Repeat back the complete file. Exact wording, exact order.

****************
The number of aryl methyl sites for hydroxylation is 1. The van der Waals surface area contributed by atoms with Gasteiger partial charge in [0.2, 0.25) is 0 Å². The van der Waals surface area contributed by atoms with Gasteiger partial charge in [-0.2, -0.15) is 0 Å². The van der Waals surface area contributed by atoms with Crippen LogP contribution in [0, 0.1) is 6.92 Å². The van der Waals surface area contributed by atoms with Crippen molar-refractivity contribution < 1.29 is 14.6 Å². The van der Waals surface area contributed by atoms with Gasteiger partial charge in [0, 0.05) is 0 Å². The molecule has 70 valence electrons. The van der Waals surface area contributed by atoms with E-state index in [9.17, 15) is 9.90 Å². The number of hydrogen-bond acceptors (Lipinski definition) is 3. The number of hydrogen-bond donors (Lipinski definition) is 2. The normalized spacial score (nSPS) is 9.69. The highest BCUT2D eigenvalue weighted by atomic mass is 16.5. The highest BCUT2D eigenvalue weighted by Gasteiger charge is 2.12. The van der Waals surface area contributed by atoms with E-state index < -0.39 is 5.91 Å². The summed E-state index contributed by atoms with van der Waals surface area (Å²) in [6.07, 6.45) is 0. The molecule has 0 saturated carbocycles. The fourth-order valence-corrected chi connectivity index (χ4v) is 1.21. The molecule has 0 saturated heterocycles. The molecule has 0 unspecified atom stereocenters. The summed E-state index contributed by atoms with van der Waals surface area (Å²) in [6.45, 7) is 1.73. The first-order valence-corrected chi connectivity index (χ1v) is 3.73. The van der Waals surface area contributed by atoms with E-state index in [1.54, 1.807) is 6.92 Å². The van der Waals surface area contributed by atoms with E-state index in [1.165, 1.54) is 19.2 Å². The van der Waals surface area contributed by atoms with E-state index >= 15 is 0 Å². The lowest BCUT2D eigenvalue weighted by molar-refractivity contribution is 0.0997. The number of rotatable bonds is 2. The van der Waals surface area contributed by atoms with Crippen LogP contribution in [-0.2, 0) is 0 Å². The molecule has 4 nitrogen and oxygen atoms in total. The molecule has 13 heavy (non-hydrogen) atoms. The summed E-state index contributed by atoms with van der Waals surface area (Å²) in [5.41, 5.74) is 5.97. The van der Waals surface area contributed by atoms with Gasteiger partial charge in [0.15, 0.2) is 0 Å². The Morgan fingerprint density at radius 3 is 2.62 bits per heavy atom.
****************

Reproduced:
The number of aryl methyl sites for hydroxylation is 1. The van der Waals surface area contributed by atoms with Gasteiger partial charge in [0.2, 0.25) is 0 Å². The van der Waals surface area contributed by atoms with Gasteiger partial charge in [-0.2, -0.15) is 0 Å². The van der Waals surface area contributed by atoms with Crippen LogP contribution in [0, 0.1) is 6.92 Å². The van der Waals surface area contributed by atoms with Crippen molar-refractivity contribution < 1.29 is 14.6 Å². The van der Waals surface area contributed by atoms with Gasteiger partial charge in [0, 0.05) is 0 Å². The molecule has 70 valence electrons. The van der Waals surface area contributed by atoms with E-state index in [9.17, 15) is 9.90 Å². The number of hydrogen-bond acceptors (Lipinski definition) is 3. The number of hydrogen-bond donors (Lipinski definition) is 2. The normalized spacial score (nSPS) is 9.69. The highest BCUT2D eigenvalue weighted by atomic mass is 16.5. The highest BCUT2D eigenvalue weighted by Gasteiger charge is 2.12. The van der Waals surface area contributed by atoms with E-state index < -0.39 is 5.91 Å². The summed E-state index contributed by atoms with van der Waals surface area (Å²) in [6.07, 6.45) is 0. The molecule has 0 saturated carbocycles. The fourth-order valence-corrected chi connectivity index (χ4v) is 1.21. The molecule has 0 saturated heterocycles. The molecule has 0 unspecified atom stereocenters. The summed E-state index contributed by atoms with van der Waals surface area (Å²) in [6.45, 7) is 1.73. The first-order valence-corrected chi connectivity index (χ1v) is 3.73. The van der Waals surface area contributed by atoms with E-state index in [1.54, 1.807) is 6.92 Å². The van der Waals surface area contributed by atoms with E-state index in [1.165, 1.54) is 19.2 Å². The van der Waals surface area contributed by atoms with E-state index >= 15 is 0 Å². The lowest BCUT2D eigenvalue weighted by molar-refractivity contribution is 0.0997. The number of rotatable bonds is 2. The van der Waals surface area contributed by atoms with Crippen LogP contribution in [-0.2, 0) is 0 Å². The molecule has 4 nitrogen and oxygen atoms in total. The molecule has 13 heavy (non-hydrogen) atoms. The summed E-state index contributed by atoms with van der Waals surface area (Å²) in [5.41, 5.74) is 5.97. The van der Waals surface area contributed by atoms with Gasteiger partial charge in [0.15, 0.2) is 0 Å². The Morgan fingerprint density at radius 3 is 2.62 bits per heavy atom.